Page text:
Food waste is a worldwide issue, and ironically, so is hunger. National Public Radio (NPR) reports that the United States alone throws out 33 million tons of food in a year. Of course, the U.S. is just one nation, so the rest of the world only adds to that already massive number. Even though you could say that some countries have too much food, others don’t have enough. Luckily, Iowa State senior Ella Gehrke is well aware of the devastating impacts that the wasting and shortage of food have on various communities.
Ella Gehrke is one of the founders of KinoSol, a company dedicated to the reduction and elimination of unnecessary food waste. KinoSol keeps food out of garbage cans with the Orenda food dehydrator, which took two years to create. The Orenda food dehydrator is a solar food dehydrator that utilizes clean energy to efficiently dehydrate food for preservation that is also collapsible and lightweight. The moisture exits the dehydrator through ventilation at the top of the machine, leaving the food dry with a longer shelf life. The Orenda can dry out many edible materials, such as produce, fish and insects. Even after the foods lose their moisture, they still retain their nutrients. Although the Orenda is KinoSol’s signature product, the company has other features and different items for sale.
KinoSol’s website allows patrons to help sponsor an Orenda and send it to a subsistence farm from only $20. Once the donations reach $200, they ship the Orenda to a subsistence farm in need. In addition to the contributions, KinoSol also has merchandise for sale, and one-third of the sales are used to fund dehydrator sponsorships. Their merchandise includes T-shirts with several designs to choose from, a set of pint glasses and even bags of dried food made with Orenda dehydrators. With all this merchandise and global nourishment, it’s hard to believe that KinoSol started with only four people and a contest.
Gehrke’s passion for global nutrition comes from her time traveling and studying abroad. She and her co-founders, Elise Kendall, Mikayla Sullivan and Clayton Mooney, saw firsthand the effects of starvation on countries such as India and El Salvador. Something had to be done, so Gehrke and her cofounders took action by using a business plan competition. Their entry would soon result in the creation of KinoSol, a company “focused on finding a solution that met the needs of subsistence farmers, and could provide them with a tool for empowerment, economic flexibility and proper nutrition.”
Though Gehrke has worked tirelessly to launch the company and help alleviate food struggles worldwide, the effort of even managing their small part of the solution has required her to lean heavily on her team, a privilege that she acknowledges and grateful for. “KinoSol really managed to stay afloat and flourish as a company because of our team,” she says, “which consists of four, extremely hard working and passionate individuals.” With the help of her coworkers, Gehrke can keep her business while still maintaining her grades, social life, a life outside of school and her company.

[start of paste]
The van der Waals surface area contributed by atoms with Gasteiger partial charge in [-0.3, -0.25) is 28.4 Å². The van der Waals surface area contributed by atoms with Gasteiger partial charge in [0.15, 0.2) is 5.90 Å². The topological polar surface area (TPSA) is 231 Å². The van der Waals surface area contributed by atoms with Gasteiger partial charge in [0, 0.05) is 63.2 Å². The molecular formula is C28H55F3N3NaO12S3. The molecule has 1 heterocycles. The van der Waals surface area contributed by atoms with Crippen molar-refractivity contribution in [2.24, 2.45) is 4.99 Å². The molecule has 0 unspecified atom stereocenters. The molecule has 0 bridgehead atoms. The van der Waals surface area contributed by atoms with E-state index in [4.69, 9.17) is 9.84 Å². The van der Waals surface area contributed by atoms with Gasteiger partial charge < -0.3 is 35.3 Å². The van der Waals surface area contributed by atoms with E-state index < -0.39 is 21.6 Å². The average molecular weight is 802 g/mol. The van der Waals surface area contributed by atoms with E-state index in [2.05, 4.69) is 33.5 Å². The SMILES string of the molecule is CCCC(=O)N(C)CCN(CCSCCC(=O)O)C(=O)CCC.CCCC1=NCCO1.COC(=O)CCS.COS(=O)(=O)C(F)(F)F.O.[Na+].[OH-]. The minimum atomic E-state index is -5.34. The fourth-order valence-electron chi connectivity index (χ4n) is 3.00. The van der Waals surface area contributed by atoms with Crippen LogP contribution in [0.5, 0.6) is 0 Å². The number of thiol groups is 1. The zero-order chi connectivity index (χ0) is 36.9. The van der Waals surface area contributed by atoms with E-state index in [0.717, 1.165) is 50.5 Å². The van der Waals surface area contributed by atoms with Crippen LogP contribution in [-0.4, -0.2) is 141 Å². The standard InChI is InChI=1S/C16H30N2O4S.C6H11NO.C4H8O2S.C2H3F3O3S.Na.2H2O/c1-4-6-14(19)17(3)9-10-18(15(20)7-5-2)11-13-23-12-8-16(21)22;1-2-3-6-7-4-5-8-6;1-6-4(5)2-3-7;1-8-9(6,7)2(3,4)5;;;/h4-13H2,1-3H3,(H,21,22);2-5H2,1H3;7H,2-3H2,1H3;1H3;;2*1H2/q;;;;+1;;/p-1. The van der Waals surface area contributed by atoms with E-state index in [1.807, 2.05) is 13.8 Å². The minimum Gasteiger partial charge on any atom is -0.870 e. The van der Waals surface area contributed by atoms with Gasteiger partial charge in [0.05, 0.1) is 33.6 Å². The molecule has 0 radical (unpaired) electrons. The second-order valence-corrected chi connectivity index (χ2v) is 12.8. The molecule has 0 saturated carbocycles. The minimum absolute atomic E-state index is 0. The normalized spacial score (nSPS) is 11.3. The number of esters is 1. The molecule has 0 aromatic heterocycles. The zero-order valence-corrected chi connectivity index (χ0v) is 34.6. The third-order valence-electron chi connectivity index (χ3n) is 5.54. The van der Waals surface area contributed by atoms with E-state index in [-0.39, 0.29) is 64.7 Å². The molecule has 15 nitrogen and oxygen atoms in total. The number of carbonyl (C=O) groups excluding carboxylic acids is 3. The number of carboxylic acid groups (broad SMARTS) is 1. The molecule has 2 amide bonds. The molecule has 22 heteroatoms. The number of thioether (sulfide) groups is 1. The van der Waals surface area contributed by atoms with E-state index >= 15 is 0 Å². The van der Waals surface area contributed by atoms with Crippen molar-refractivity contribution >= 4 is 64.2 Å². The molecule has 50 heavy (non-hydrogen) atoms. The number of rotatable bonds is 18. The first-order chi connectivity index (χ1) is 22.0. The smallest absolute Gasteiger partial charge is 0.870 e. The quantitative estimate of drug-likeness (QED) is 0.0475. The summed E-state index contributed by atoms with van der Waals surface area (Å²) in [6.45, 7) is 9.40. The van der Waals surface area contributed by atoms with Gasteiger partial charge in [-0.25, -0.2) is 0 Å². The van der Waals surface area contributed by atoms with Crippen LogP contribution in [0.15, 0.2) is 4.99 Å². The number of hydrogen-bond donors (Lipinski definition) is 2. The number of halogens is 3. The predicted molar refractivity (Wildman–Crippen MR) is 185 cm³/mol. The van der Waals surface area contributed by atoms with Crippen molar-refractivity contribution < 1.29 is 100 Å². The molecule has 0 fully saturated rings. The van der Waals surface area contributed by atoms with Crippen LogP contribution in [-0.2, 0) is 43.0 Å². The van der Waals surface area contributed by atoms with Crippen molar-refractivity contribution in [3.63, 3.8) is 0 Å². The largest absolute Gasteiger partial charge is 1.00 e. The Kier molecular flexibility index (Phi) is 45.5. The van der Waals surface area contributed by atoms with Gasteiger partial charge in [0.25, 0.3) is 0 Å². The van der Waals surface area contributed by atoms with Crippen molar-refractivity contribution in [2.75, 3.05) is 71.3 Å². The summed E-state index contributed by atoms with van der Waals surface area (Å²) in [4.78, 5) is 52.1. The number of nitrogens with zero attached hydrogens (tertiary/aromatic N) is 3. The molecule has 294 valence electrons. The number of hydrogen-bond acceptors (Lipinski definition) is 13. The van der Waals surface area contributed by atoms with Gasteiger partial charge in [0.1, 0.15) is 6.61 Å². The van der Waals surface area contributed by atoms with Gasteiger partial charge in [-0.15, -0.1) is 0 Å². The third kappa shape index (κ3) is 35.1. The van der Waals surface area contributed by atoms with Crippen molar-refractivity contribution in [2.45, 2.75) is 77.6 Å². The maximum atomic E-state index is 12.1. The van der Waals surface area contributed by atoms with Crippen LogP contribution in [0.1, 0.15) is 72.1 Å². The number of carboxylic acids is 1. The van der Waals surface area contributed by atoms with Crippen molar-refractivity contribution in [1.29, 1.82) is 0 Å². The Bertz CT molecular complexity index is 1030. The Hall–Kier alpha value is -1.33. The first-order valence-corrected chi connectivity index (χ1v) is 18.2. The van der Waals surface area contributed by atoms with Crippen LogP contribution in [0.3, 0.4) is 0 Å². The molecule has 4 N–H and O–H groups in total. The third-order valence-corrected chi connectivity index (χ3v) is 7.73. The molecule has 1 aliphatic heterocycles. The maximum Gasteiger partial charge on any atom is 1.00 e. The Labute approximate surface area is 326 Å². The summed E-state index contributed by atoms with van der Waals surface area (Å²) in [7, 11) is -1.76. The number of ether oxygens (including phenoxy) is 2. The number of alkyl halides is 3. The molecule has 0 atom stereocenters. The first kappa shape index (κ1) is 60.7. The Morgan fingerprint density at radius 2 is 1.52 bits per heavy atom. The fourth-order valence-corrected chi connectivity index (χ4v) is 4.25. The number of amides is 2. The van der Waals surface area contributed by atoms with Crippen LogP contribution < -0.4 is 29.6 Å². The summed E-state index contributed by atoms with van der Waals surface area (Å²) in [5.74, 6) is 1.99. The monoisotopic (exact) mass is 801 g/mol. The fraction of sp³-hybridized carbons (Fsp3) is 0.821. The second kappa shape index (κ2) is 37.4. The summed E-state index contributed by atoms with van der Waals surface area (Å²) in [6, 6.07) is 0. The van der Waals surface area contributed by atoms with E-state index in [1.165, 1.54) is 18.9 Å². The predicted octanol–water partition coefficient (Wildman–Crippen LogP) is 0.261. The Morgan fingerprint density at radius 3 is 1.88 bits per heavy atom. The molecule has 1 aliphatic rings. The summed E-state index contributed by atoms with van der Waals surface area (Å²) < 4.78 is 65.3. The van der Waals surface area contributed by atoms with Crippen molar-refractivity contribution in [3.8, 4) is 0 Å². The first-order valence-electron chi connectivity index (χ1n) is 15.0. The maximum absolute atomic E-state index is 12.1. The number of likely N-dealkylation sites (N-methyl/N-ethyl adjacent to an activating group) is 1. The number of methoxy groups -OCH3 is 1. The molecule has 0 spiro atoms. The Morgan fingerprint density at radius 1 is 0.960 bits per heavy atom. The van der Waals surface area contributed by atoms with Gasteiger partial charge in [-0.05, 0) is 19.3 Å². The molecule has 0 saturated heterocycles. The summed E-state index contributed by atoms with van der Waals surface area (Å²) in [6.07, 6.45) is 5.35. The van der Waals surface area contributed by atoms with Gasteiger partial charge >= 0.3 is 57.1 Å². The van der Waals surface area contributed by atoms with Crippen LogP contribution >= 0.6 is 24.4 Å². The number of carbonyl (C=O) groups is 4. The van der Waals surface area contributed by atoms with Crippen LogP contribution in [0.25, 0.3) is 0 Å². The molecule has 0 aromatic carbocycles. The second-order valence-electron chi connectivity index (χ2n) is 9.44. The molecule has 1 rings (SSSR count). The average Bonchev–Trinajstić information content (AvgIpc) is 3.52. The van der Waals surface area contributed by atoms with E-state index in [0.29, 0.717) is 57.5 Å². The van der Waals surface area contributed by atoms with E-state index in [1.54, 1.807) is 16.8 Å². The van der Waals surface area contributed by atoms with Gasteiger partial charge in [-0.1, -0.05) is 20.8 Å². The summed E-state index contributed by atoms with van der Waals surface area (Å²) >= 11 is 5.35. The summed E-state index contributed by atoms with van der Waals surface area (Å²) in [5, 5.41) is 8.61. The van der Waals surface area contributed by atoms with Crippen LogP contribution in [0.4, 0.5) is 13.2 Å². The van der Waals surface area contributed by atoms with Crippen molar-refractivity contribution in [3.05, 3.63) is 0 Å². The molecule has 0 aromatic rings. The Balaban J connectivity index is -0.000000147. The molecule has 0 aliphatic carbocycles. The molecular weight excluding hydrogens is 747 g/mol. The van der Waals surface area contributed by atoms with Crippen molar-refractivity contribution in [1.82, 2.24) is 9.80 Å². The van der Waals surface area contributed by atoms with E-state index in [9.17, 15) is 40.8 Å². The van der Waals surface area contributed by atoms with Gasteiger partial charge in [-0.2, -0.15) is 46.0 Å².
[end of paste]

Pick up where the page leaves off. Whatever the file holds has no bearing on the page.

As expected, KinoSol has impacted Gehrke as both a student and a person, as her experience in the field has led her, in part, to pursuing a degree in Global Resource Systems and a double minor in Biology and Emerging Global Diseases. KinoSol has allowed her to learn more about her respective fields and other disciplines. “The company pushed me out of my comfort zone on a daily basis and made me interact with cultures and people I never would have had the opportunity to do so before,” she says. “I interacted with designers, engineers, nutritional specialists, business experts and various others, all from Iowa State and all willing to lend their expertise because they believed in our mission.”
KinoSol has other supporters in addition to the people of Iowa State. Gehrke’s team has earned advocates from churches and charities all over the world, one of which is the Lutheran Church of Hope, which has locations in Ghana, Uganda, Haiti and South Africa; she has also received support from partners such as the Green Africa Initiative (GAI) and the Kyosiga Kyokungura One Voice Campaign (KKOVC).
Not only does KinoSol have supporters from everywhere, but it also has users everywhere too, most of whom are families. KinoSol’s products have enhanced the lives of over five hundred people in nearly twenty countries and is continuing to work to produce more life-changing technology. In addition to the Orenda dehydrator, KinoSol is in the process of making a domestic dehydrator that accommodates city life. It is aimed at Europe and the U.S. and received funding from Kickstarter last year. The new model will be released in 2018.
Starting a business teaches a person many lessons. Gehrke has learned so much from her co-founders, the people of Iowa State and other countries, but the biggest lesson Gehrke’s company has taught her was always to stay resilient and not listen to those who tell you otherwise. “Don’t let naysayers get into your head. You know your business model better than anyone else. You are the expert, so act like it,” she says. Given Gehrke’s and KinoSol’s success, global effects and plans for the future, it’s safe to say that she and the KinoSol team have thrived, which means less food will be wasted, more people will receive proper nourishment and Ella Gehrke and her team will continue to make a difference in the world.
Correction: The article previously stated that Gehrke was a student at Colgate University, which was incorrect. She is a student at Iowa State University. We regret the error.